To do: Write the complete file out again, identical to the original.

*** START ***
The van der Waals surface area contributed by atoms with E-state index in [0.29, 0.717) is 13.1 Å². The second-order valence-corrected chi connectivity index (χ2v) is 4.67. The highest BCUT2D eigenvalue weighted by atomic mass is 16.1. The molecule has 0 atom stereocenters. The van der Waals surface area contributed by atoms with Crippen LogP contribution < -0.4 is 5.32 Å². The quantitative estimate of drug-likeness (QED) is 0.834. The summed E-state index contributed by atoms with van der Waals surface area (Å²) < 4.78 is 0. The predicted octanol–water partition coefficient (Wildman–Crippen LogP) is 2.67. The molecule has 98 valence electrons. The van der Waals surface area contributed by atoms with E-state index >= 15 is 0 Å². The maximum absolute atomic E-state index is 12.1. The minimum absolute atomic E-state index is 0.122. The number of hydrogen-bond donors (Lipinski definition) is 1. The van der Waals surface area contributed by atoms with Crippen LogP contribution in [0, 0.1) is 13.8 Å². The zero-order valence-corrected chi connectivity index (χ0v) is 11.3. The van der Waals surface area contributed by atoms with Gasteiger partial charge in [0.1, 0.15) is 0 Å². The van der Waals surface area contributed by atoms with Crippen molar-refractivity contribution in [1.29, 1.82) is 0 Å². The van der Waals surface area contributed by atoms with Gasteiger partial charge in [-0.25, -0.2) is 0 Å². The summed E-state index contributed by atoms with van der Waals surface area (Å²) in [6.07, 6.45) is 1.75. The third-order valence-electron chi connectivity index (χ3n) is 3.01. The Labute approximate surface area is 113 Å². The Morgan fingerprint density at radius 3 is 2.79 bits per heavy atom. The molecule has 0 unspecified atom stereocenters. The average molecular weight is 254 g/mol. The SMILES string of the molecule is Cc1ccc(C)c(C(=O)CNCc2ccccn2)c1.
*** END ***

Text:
The van der Waals surface area contributed by atoms with E-state index in [0.29, 0.717) is 13.1 Å². The second-order valence-corrected chi connectivity index (χ2v) is 4.67. The highest BCUT2D eigenvalue weighted by atomic mass is 16.1. The molecule has 0 atom stereocenters. The van der Waals surface area contributed by atoms with Crippen LogP contribution < -0.4 is 5.32 Å². The quantitative estimate of drug-likeness (QED) is 0.834. The summed E-state index contributed by atoms with van der Waals surface area (Å²) < 4.78 is 0. The predicted octanol–water partition coefficient (Wildman–Crippen LogP) is 2.67. The molecule has 98 valence electrons. The van der Waals surface area contributed by atoms with E-state index >= 15 is 0 Å². The maximum absolute atomic E-state index is 12.1. The minimum absolute atomic E-state index is 0.122. The number of hydrogen-bond donors (Lipinski definition) is 1. The van der Waals surface area contributed by atoms with Crippen LogP contribution in [0, 0.1) is 13.8 Å². The zero-order valence-corrected chi connectivity index (χ0v) is 11.3. The van der Waals surface area contributed by atoms with Gasteiger partial charge in [0.1, 0.15) is 0 Å². The van der Waals surface area contributed by atoms with Crippen molar-refractivity contribution in [1.29, 1.82) is 0 Å². The van der Waals surface area contributed by atoms with Gasteiger partial charge in [-0.25, -0.2) is 0 Å². The summed E-state index contributed by atoms with van der Waals surface area (Å²) in [6.07, 6.45) is 1.75. The third-order valence-electron chi connectivity index (χ3n) is 3.01. The Labute approximate surface area is 113 Å². The Morgan fingerprint density at radius 3 is 2.79 bits per heavy atom. The molecule has 0 unspecified atom stereocenters. The average molecular weight is 254 g/mol. The SMILES string of the molecule is Cc1ccc(C)c(C(=O)CNCc2ccccn2)c1.